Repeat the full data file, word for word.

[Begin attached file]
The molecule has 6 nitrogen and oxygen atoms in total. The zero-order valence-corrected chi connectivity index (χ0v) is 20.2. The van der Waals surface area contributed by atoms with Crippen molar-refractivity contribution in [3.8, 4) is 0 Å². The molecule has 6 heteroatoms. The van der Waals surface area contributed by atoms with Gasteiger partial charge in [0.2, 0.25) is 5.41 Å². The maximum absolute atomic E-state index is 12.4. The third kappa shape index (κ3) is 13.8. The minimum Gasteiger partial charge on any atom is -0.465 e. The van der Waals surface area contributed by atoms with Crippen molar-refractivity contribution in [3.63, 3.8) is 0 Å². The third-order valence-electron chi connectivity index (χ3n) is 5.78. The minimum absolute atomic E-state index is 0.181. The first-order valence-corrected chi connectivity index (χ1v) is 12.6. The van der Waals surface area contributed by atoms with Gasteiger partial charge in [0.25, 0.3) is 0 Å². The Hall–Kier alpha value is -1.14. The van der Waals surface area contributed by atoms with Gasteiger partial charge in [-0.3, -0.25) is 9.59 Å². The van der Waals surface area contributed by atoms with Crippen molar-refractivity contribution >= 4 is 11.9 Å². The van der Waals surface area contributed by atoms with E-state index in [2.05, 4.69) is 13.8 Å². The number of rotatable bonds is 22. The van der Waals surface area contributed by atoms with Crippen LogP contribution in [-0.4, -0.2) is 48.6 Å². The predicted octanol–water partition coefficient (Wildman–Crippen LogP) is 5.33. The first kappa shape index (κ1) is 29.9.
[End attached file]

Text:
The molecule has 6 nitrogen and oxygen atoms in total. The zero-order valence-corrected chi connectivity index (χ0v) is 20.2. The van der Waals surface area contributed by atoms with Crippen molar-refractivity contribution in [3.8, 4) is 0 Å². The molecule has 6 heteroatoms. The van der Waals surface area contributed by atoms with Gasteiger partial charge in [0.2, 0.25) is 5.41 Å². The maximum absolute atomic E-state index is 12.4. The third kappa shape index (κ3) is 13.8. The minimum Gasteiger partial charge on any atom is -0.465 e. The van der Waals surface area contributed by atoms with Crippen molar-refractivity contribution in [3.63, 3.8) is 0 Å². The third-order valence-electron chi connectivity index (χ3n) is 5.78. The minimum absolute atomic E-state index is 0.181. The first-order valence-corrected chi connectivity index (χ1v) is 12.6. The van der Waals surface area contributed by atoms with Gasteiger partial charge in [0.25, 0.3) is 0 Å². The Hall–Kier alpha value is -1.14. The van der Waals surface area contributed by atoms with Gasteiger partial charge in [-0.3, -0.25) is 9.59 Å². The van der Waals surface area contributed by atoms with Crippen molar-refractivity contribution >= 4 is 11.9 Å². The van der Waals surface area contributed by atoms with E-state index in [2.05, 4.69) is 13.8 Å². The number of rotatable bonds is 22. The van der Waals surface area contributed by atoms with Crippen LogP contribution in [-0.4, -0.2) is 48.6 Å². The predicted octanol–water partition coefficient (Wildman–Crippen LogP) is 5.33. The first kappa shape index (κ1) is 29.9.